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Stone Church History

History Links:
Beginning: 1944-47
First, the Chapel
Building, 1948-57
Next, 1958-67
Later, 1968-87
Recent, 1988-2007

Ten Years of Building: 1948 - 1957

As the church grew, need for expansion was soon felt and plans were made for a second unit consisting of an Auditorium and Church School rooms. This was built during 1949-50. For five years, worship service were held in the Auditorium. With the completion of the Sanctuary in 1955, the Auditorium was reconfigured as a Social Hall. The cornerstone for the Sanctuary was laid on July 10, 1955, to be opened one hundred years later, in July 2055. Dedication was on November 20, 1955. The beauty of the sanctuary is a gift of and a memorial to the master mason, Manel Sunyer, from Catalonia, Spain, who personally laid out and cut each stone of the center sandstone wall that is the focus of the sanctuary. Until his death, Manel sang in the choir every Sunday.

The Celtic cross in the front of the sanctuary, a replica of the one on the Island of Iona, was covered with gold leaf and presented as a gift from the elders and the pastor. The red eternal light was the gift of Rabbi Gitin of Temple Emanu-El, a leading exponent of religious ecumenicalism. Stained glass windows, pulpit, lectern and chairs, altar and communion table, hymnals, pews (many purchased at $10 per lineal foot as gifts), the original electronic organ and many other articles were given as memorials. These are found listed in the Memory Book at the rear of the Nave. One of the most beautiful of the stained glass windows was, for many years, hidden away in the Choir Director's Office behind and to the left of the chancel. With the major renovation of 2005, this window was moved to a place of honor in the Social Hall.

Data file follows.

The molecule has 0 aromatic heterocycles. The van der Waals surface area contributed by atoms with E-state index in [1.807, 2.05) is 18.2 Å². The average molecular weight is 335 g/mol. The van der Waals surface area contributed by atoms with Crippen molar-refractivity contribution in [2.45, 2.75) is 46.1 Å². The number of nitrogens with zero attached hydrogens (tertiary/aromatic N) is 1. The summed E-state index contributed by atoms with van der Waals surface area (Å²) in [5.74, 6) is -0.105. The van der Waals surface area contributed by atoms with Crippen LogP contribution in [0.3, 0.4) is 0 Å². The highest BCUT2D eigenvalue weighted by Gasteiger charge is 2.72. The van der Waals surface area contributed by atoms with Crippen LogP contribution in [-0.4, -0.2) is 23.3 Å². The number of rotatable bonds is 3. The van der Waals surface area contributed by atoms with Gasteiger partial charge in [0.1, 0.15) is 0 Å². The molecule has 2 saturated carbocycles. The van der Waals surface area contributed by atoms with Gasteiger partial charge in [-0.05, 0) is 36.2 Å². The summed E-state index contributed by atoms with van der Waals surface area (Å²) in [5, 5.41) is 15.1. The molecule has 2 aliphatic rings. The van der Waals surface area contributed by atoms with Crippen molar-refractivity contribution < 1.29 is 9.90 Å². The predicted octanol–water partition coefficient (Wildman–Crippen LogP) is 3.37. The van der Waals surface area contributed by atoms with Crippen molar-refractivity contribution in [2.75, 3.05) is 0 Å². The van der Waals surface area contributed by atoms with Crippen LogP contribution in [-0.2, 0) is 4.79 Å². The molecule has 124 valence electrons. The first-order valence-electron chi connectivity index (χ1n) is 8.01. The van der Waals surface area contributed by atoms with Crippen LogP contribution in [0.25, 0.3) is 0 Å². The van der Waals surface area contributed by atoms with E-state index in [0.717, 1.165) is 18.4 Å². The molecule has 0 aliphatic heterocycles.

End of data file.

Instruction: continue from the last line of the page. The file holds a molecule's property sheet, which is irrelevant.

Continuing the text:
As the sanctuary was nearing completion, it was suggested that individual members and friends of the church contribute special stones: special in value, unique in shape, color, material or renowned because of association with some place. Among the stones contributed were thunder eggs, jasper, petrified wood, obsidian, a gold nugget from Africa, a piece of King Tut's tomb, a piece of a whale's vertebrae, a rock from the Rock of Gibraltar, stones from the Dead Sea, fragments from the House of Parliament blown off during World War II, pieces from the ancient Wall of China, and an Indian bowl and grinding stone. These can be seen in special arrangements in the Narthex.

With the building of the new sanctuary, the original chapel was subdivided to create a smaller chapel and office space. The cloister connecting the Sanctuary and Social Hall was dedicated to Mrs. Esther Brown, and a bronze plaque honoring her is located in the cloister near the library. It was she who, at a time of crisis when work on the chapel would have stopped for lack of funds, gave a gift of $1000. She was a widow with children and did house work to support herself and her family. After her death, the library was dedicated to Jeannette VanderPloeg, the first church librarian.

The patio between the chapel and sanctuary proved to be a place of fellowship following services and, in 1957, the family of Dr. James Armour Lindsay contributed flagstone from Colorado.

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